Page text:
anti-gravity from spinning gravito-magnetic field?

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alexjrgreen
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Joined: Thu Nov 13, 2008 4:03 pm
Location: UK

Post by alexjrgreen »

pfrit wrote:To consider "Aether" to be the same thing as space-time requires a pretty silly "Aether".
Brian Greene called his book on string theory "The Fabric of the Cosmos".

If space-time was empty it wouldn't have virtual particles popping in and out of existence within it. Not so much silly as deeply strange...
Ars artis est celare artem.

rcain
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Post by rcain »

pfrit wrote:To consider "Aether" to be the same thing as space-time requires a pretty silly "Aether".
..well, then, dont. (whatever a 'silly' aether is). i would suggest 'observation', or more precisely 'measurement' is what requires a frame of reference, not nature.

pfrit
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Joined: Thu Aug 28, 2008 5:04 pm

Post by pfrit »

rcain wrote:
pfrit wrote:To consider "Aether" to be the same thing as space-time requires a pretty silly "Aether".
..well, then, dont. (whatever a 'silly' aether is). i would suggest 'observation', or more precisely 'measurement' is what requires a frame of reference, not nature.
Yes, but you can't mearure the speed of a single photon. It has to be measured against a second point. And I like calling Aether silly...
What is the difference between ignorance and apathy? I don't know and I don't care.

DeltaV
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Joined: Mon Oct 12, 2009 5:05 am

Post by DeltaV »

I like the roto-elastic aether theory of MacCullagh:

http://maxwell.byu.edu/~spencerr/phys442/history.pdf

"1839 - James MacCullagh invents an elastic aether in which there are no longitudinal waves. In this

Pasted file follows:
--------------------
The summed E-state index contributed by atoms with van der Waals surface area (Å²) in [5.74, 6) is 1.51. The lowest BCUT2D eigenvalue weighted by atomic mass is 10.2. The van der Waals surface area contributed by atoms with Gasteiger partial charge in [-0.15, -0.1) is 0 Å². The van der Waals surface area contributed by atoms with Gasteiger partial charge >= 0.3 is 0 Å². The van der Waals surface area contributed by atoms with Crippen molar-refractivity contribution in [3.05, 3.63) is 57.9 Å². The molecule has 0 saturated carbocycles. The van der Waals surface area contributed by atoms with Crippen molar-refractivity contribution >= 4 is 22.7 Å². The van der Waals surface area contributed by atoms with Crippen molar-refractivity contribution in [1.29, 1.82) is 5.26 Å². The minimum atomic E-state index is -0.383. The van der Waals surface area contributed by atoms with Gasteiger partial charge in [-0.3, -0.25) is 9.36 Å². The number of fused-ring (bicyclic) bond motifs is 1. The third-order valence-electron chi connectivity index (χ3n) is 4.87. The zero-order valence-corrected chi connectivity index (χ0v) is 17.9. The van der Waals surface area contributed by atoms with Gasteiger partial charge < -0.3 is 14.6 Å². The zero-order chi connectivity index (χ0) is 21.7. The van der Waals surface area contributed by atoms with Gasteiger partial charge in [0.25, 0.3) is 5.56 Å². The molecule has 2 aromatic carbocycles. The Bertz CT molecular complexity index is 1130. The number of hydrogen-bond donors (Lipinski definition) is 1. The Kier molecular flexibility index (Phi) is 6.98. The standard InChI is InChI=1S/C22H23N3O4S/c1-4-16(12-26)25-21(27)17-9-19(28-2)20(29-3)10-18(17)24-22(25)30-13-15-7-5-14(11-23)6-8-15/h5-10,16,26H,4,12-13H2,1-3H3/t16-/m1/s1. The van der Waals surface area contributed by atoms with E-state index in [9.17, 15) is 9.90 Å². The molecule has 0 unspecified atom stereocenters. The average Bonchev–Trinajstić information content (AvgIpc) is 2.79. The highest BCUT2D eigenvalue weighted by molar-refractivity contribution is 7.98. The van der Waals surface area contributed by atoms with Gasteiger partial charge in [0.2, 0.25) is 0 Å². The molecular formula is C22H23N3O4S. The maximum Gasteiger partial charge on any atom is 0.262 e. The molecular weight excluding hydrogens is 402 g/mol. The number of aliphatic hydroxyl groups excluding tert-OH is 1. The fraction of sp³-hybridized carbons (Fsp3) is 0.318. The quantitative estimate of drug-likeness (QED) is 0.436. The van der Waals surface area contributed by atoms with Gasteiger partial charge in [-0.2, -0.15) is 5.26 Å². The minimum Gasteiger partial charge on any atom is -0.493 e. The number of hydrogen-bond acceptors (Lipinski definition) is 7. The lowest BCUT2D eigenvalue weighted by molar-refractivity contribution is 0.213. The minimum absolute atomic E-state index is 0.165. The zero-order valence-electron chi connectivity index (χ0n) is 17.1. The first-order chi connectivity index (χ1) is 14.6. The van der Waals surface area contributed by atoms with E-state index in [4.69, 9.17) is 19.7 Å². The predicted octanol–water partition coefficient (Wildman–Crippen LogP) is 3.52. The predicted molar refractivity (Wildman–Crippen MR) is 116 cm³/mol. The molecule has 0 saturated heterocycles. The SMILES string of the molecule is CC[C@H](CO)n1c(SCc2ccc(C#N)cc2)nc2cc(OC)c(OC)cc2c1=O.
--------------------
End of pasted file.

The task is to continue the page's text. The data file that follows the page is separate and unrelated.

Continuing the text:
aether the potential energy of deformation depends only on the rotation of the volume elements and not on
their compression or general distortion. This theory gives the same wave equation as that satisfied by E and
B in Maxwell’s theory.

1839 - William Thomson (Lord Kelvin) removes some of the objections to MacCullagh’s rotation theory
by inventing a mechanical model which satisfies MacCullagh’s energy of rotation hypothesis. It has spheres,
rigid bars, sliding contacts, and flywheels."

Giorgio
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Location: China, Italy

Post by Giorgio »

rcain wrote:
Giorgio wrote:
rcain wrote:... whether wave-like or not, a related observation (and a question that has always intrigued me), the effects of gravitation do now appear to 'propagate' at the speed of light +/- 20%:: http://www.nrao.edu/pr/2003/gravity/
I do not agree, their test just proved that radio waves are bended by a gravitational field. At the most they proved that light moves at the "speed of light", but this experiment gives no clues in regards to the speed of gravity.
thats what i thought at first, but reconsidered, i conclude they must have made reference to the 'rate' of bending (dt) relative to movement/acceleration of jupiter. otherwise, i agree their conclusions would not make sense.
I found this extremely interesting webpage:
http://physics.wustl.edu/cmw/SpeedofGravity.html

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# In all calculations of the effects of finite propagation speed (electrodynamics, gravitational waves), for slowly moving sources, the first non-trivial effects appear at order (v/c)^2, NOT at first order (v/c), which is what Kopeikin claimed
# If you're working to only the first order in v/c, then all that counts is the uniform motion of the planet, Jupiter (its acceleration about the sun contributes a higher-order, unmeasurably small effect). But if that is the case, then the principle of relativity says you can view things from the rest frame of Jupiter. But in this frame, Jupiter's gravitational field is static, and the speed of propagation of gravity is irrelevant.
# A detailed calculation of the effect was done by Clifford Will (here), in a model of gravity in which the speed of gravity can be different from that of light, and showed explicitly that, at first order in (v/c), the effect depends on the speed of light, not the speed of gravity, in line with intuition.
-------------------------------------------------------------------------------------

Lot of stuff to read during the weekend, but seems like they indeed measured speed of light and not gravity.

rcain
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Post by rcain »

Giorgio wrote:...
I found this extremely interesting webpage:
http://physics.wustl.edu/cmw/SpeedofGravity.html
...
Good find. Thanks Gorgio. Certainly looks like the auguments are stacking up against the NRAO reasoning then. Though they still seem to be defending their position.

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